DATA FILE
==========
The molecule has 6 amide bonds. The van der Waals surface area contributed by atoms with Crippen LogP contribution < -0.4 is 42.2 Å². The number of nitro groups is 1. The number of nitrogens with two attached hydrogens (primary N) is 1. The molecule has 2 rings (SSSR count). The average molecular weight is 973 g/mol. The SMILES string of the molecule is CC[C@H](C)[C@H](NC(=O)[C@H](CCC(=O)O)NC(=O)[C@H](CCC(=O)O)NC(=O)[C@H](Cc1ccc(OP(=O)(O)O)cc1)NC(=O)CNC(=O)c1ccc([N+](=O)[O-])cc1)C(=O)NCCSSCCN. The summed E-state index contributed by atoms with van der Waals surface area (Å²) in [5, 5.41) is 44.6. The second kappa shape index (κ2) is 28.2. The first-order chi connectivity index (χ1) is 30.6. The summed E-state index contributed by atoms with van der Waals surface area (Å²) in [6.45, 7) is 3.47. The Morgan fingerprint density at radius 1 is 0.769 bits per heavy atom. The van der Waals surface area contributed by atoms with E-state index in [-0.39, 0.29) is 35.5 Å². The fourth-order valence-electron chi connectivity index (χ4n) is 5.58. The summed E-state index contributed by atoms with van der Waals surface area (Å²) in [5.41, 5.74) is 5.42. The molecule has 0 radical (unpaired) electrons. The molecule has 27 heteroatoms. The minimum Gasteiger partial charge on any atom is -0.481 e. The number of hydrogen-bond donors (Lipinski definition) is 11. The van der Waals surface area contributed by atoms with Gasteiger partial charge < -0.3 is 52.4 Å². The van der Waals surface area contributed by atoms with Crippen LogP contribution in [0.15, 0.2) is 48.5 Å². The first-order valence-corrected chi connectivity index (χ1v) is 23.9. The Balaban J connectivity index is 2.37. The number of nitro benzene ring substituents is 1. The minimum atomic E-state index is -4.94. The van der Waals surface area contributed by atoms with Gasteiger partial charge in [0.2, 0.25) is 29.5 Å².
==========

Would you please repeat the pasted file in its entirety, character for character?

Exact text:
The molecule has 6 amide bonds. The van der Waals surface area contributed by atoms with Crippen LogP contribution < -0.4 is 42.2 Å². The number of nitro groups is 1. The number of nitrogens with two attached hydrogens (primary N) is 1. The molecule has 2 rings (SSSR count). The average molecular weight is 973 g/mol. The SMILES string of the molecule is CC[C@H](C)[C@H](NC(=O)[C@H](CCC(=O)O)NC(=O)[C@H](CCC(=O)O)NC(=O)[C@H](Cc1ccc(OP(=O)(O)O)cc1)NC(=O)CNC(=O)c1ccc([N+](=O)[O-])cc1)C(=O)NCCSSCCN. The summed E-state index contributed by atoms with van der Waals surface area (Å²) in [5, 5.41) is 44.6. The second kappa shape index (κ2) is 28.2. The first-order chi connectivity index (χ1) is 30.6. The summed E-state index contributed by atoms with van der Waals surface area (Å²) in [6.45, 7) is 3.47. The Morgan fingerprint density at radius 1 is 0.769 bits per heavy atom. The van der Waals surface area contributed by atoms with E-state index in [-0.39, 0.29) is 35.5 Å². The fourth-order valence-electron chi connectivity index (χ4n) is 5.58. The summed E-state index contributed by atoms with van der Waals surface area (Å²) in [5.41, 5.74) is 5.42. The molecule has 0 radical (unpaired) electrons. The molecule has 27 heteroatoms. The minimum Gasteiger partial charge on any atom is -0.481 e. The number of hydrogen-bond donors (Lipinski definition) is 11. The van der Waals surface area contributed by atoms with Gasteiger partial charge < -0.3 is 52.4 Å². The van der Waals surface area contributed by atoms with Crippen LogP contribution in [0.15, 0.2) is 48.5 Å². The first-order valence-corrected chi connectivity index (χ1v) is 23.9. The Balaban J connectivity index is 2.37. The number of nitro benzene ring substituents is 1. The minimum atomic E-state index is -4.94. The van der Waals surface area contributed by atoms with Gasteiger partial charge in [0.2, 0.25) is 29.5 Å².